are Kenneth S. Apfel, Bonnie T. Fisher, John L. Hall, Lee Solsbery, and
Mary Kay Stack.
The UT System Board of Regents approves U.S. Representative Barbara Jordan's
appointment to the LBJ School. Effective January 1979, after retiring from
Congress, Jordan will hold the new Lyndon B. Johnson Public Service Professorship.
A reception is held to acknowledge a $500,000 donation to the School's
Public Affairs Library from Lew and Edie Wasserman. The donation is to be
used primarily for automation.
Elspeth Rostow leaves the deanship.
Max Sherman, a former Texas state senator and university president, becomes
the new LBJ School dean.
The Graduate Public Affairs Council (GPAC) is established as the LBJ School
student governing body.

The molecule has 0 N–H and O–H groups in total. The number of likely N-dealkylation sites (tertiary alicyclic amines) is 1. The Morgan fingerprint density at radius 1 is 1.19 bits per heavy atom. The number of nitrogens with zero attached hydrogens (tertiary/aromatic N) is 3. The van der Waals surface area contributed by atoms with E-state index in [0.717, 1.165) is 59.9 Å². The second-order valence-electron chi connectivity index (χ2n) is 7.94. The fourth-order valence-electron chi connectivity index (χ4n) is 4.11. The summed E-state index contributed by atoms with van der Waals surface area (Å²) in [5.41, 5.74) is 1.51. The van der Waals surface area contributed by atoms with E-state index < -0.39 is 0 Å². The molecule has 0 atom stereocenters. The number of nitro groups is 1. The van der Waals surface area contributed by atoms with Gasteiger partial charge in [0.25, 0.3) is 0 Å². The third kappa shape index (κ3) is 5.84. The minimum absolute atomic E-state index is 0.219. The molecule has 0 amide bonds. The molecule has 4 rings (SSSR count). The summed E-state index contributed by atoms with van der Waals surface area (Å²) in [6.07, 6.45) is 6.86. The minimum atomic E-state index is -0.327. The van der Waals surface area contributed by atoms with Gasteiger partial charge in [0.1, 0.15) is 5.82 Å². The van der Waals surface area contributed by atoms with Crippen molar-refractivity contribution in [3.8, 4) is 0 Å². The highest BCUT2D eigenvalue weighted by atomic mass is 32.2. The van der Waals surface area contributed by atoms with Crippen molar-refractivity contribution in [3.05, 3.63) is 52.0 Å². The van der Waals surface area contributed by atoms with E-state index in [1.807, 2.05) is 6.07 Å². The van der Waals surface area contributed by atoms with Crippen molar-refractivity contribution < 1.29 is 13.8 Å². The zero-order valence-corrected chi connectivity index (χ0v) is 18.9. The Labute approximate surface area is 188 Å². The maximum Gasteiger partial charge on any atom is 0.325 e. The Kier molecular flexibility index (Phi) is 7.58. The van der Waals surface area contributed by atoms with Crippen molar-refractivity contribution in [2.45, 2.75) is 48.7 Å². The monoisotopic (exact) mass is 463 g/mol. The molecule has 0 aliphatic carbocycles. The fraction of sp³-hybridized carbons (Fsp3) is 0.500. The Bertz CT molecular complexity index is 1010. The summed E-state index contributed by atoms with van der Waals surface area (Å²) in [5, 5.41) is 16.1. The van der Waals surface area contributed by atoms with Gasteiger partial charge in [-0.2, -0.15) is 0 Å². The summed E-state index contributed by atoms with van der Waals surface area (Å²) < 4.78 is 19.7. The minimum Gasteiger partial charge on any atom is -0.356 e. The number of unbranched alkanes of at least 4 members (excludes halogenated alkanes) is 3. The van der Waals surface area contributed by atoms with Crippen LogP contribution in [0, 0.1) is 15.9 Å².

The LBJ School hosts the first Governor's Executive Development Program,
an intensive training program for high-level state agency officials.
A three-year grant from the William and Flora Hewlett Foundation funds the
new Program in U.S.-Mexican Policy Studies. Professor Sidney Weintraub is
The UT Center for the Study of Human Resources becomes part of the LBJ School.
The center was created in 1969 by Professor Ray Marshall, then Chairman of
the UT Economics Department.
The Perot Foundation of Dallas gives $100,000 to the LBJ School to fund a
Barbara Jordan Scholarship Program for four new LBJ School students of outstanding
achievement and potential.
An organizational meeting is held for the LBJ School of Public Affairs Community
Service Organization, a student-led volunteer service group.
The first issue of the LBJ Journal is published; founding editors are
Tamar Osterman and David Twenhafel.
The new Ph.D. in Public Policy degree program begins with an entering class
of six students.
The 21st Century Project moves from Cambridge, Massachusetts, to the LBJ School.
Gary Chapman is the director; Professor Susan Hadden is an associate.
The LBJ School launches a home page on the World Wide Web. Maintained by the
Publications Office, the site contains general information about the school,